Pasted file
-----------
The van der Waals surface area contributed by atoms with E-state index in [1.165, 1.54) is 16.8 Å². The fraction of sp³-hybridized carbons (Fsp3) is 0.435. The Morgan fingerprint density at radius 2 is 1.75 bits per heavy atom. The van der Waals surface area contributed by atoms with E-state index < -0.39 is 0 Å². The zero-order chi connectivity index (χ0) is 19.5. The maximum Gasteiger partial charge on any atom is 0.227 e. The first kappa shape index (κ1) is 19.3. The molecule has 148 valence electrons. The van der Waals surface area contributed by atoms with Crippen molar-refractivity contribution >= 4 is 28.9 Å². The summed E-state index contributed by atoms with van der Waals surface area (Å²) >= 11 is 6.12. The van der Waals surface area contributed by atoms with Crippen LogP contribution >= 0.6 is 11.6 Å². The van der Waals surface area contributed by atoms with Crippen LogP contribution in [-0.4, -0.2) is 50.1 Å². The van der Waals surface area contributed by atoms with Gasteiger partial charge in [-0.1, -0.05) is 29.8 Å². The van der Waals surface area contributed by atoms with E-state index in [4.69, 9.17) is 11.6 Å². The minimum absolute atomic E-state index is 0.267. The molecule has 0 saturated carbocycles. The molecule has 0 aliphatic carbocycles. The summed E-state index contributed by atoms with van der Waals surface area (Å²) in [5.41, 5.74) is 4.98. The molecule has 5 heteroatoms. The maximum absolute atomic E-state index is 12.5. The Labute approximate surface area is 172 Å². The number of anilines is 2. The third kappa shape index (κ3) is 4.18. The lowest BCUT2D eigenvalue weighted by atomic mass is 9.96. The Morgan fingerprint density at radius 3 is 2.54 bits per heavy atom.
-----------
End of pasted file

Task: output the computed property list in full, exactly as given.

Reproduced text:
The van der Waals surface area contributed by atoms with E-state index in [1.165, 1.54) is 16.8 Å². The fraction of sp³-hybridized carbons (Fsp3) is 0.435. The Morgan fingerprint density at radius 2 is 1.75 bits per heavy atom. The van der Waals surface area contributed by atoms with E-state index < -0.39 is 0 Å². The zero-order chi connectivity index (χ0) is 19.5. The maximum Gasteiger partial charge on any atom is 0.227 e. The first kappa shape index (κ1) is 19.3. The molecule has 148 valence electrons. The van der Waals surface area contributed by atoms with Crippen molar-refractivity contribution >= 4 is 28.9 Å². The summed E-state index contributed by atoms with van der Waals surface area (Å²) >= 11 is 6.12. The van der Waals surface area contributed by atoms with Crippen LogP contribution >= 0.6 is 11.6 Å². The van der Waals surface area contributed by atoms with Crippen LogP contribution in [-0.4, -0.2) is 50.1 Å². The van der Waals surface area contributed by atoms with Gasteiger partial charge in [-0.1, -0.05) is 29.8 Å². The van der Waals surface area contributed by atoms with E-state index in [4.69, 9.17) is 11.6 Å². The minimum absolute atomic E-state index is 0.267. The molecule has 0 saturated carbocycles. The molecule has 0 aliphatic carbocycles. The summed E-state index contributed by atoms with van der Waals surface area (Å²) in [5.41, 5.74) is 4.98. The molecule has 5 heteroatoms. The maximum absolute atomic E-state index is 12.5. The Labute approximate surface area is 172 Å². The number of anilines is 2. The third kappa shape index (κ3) is 4.18. The lowest BCUT2D eigenvalue weighted by atomic mass is 9.96. The Morgan fingerprint density at radius 3 is 2.54 bits per heavy atom.